The decision not to review the child's case plan constitutes a 'reviewable decision' (Child Protection Act 1999, schedule 2). When the decision is made not to review the child's case plan:

  • inform the child and long-term guardian of the reason for the decision and how to have the decision reviewed
  • ensure the child's understanding of the review process
  • provide written notice of the decision, as soon as practicable after the decision is made by completing the Letter re: Decision not to review the case plan for the long-term guardian, and writing a letter specifically for the child, based on their age and ability to understand. Attach a copy of each written notice to the relevant event in ICMS.

The senior team leader or CSSC manager is responsible for ensuring compliance with the legislative requirement to provide written notice of the decision to not review the child's case plan.

Decide the process and complete the case plan review

Determine the process for the case plan review on a case-by-case basis and in the best interests of the child. Undertake the review process as outlined in 5. Review and revise the case plan.

Ensure the child and the long-term guardian are provided with an opportunity to participate in a case plan review. However, it is not a requirement that the child and the long-term guardian participate in the review. Where considered appropriate to the circumstances, convene a family group meeting to review the case plan or to develop a new one.

Complete the contact and review report

Where a case plan review occurs as part of the contact with the child and long-term guardian, complete the relevant sections of the 'Long-term guardianship to a suitable person - Contact and review report' in ICMS and:

  • complete the 'Contact with child' section
  • indicate that the review has been requested and approved by Child Safety - this will automatically generate the review report within the form
  • complete the report and submit it to the senior team leader for approval.

If there is no request to review the child's case plan or Child Safety does not agree to a review, in the 'Contact and review report' in ICMS:

  • complete the 'Contact with child' section
  • indicate that a review was not requested or approved by Child Safety - the review report will not be generated
  • submit the report to the senior team leader for approval.

When the child's case plan is not reviewed every 12 months, the existing ongoing intervention event in ICMS will remain open.

Develop the revised case plan

Where a decision is made to revise the case plan, meet with the relevant people and complete the 'Long-term guardianship to a suitable person - Case plan'. This includes:

  • the case plan goal - this may be the same goal or a revised goal, for example, it may change from 'long-term out-of-home care' to 'young person lives independently'
  • the support needs and actions required to ensure the child's protection and care needs including:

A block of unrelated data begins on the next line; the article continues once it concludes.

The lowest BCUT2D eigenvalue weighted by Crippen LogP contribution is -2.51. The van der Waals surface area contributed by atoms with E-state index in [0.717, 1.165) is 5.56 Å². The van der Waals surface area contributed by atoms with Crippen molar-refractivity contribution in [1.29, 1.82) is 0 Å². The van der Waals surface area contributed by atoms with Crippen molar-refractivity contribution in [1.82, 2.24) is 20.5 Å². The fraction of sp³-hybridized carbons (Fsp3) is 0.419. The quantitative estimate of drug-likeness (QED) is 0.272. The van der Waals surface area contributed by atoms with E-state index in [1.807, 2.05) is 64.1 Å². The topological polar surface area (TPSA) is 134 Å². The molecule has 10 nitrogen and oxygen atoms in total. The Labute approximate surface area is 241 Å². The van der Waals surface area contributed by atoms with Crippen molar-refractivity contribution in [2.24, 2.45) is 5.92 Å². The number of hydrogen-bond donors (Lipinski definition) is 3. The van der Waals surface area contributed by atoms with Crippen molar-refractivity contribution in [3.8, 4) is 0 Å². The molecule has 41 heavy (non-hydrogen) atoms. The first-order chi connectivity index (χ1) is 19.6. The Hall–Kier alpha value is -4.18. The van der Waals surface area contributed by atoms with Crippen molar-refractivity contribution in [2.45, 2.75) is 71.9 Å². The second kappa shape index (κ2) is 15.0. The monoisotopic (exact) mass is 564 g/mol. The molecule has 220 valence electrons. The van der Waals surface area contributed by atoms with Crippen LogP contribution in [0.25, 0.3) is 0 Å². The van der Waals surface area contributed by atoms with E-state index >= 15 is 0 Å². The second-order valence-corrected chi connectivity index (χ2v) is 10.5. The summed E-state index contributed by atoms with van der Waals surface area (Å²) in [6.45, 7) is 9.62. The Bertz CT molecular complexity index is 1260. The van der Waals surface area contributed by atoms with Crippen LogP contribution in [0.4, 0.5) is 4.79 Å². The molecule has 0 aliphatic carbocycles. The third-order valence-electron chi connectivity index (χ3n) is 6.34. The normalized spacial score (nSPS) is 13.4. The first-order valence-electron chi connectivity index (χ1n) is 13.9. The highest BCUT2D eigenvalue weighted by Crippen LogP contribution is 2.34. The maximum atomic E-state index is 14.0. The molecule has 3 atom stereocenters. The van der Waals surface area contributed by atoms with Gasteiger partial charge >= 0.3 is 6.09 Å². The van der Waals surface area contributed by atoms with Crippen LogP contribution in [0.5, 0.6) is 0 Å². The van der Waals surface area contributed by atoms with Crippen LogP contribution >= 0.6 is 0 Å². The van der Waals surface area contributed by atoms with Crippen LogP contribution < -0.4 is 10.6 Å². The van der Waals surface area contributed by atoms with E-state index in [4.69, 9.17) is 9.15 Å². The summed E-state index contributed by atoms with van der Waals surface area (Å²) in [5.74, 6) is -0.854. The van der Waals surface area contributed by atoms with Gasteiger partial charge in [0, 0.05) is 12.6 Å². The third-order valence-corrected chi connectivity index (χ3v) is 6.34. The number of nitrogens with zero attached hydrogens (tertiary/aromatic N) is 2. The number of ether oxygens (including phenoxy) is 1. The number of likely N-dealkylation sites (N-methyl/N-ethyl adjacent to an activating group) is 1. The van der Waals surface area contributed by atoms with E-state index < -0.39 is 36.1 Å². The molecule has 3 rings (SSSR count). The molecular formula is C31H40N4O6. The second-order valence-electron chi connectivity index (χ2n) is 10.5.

• the outstanding support needs and actions that are still relevant and have not yet been achieved
    • new support needs and actions identified in the review of the existing case plan or as a result of decisions about the case plan direction
    • ongoing supports to be provided to the child and their long-term guardian
    • services to be provided to the child and the long-term guardian
    • any revised care and contact arrangements
    • arrangements for maintaining and supporting the child's cultural identity as outlined in the cultural support plan
    • the participants in the case plan review, how they participated and whether a family group meeting was held.

For a child subject to a long-term guardianship order to a suitable person, an education support plan or a child health passport is not required.

5.10 Permanent care order - case plan review

The case plan for a child subject to a permanent care order can be reviewed in the following circumstances:

  • when requested by a child or the permanent guardian
  • as an outcome of a complaint made about the care of the child by the permanent guardian
  • where the child is no longer in the direct care of the permanent guardian and decisions about the child’s need for protection are required.

When a child subject to a permanent care order no longer resides in the direct care of their guardian, Child Safety must:

  • assess the child’s protection and care needs and wellbeing
  • take any further action that is required, in accordance with the Child Protection Act 1999, section 80A(3).

Where a case plan review is to occur:

  • make contact with the child and the permanent guardian to gather information about the current circumstances and assess the child’s current circumstances
  • arrange for a meeting to review the child’s case plan
  • undertake a review of the case plan with the child and permanent guardian to determine if other action is required, such as assisting resolve current issues, revoking the current order, or revoking the current order and making another order
  • record the outcomes of the meeting and take relevant actions.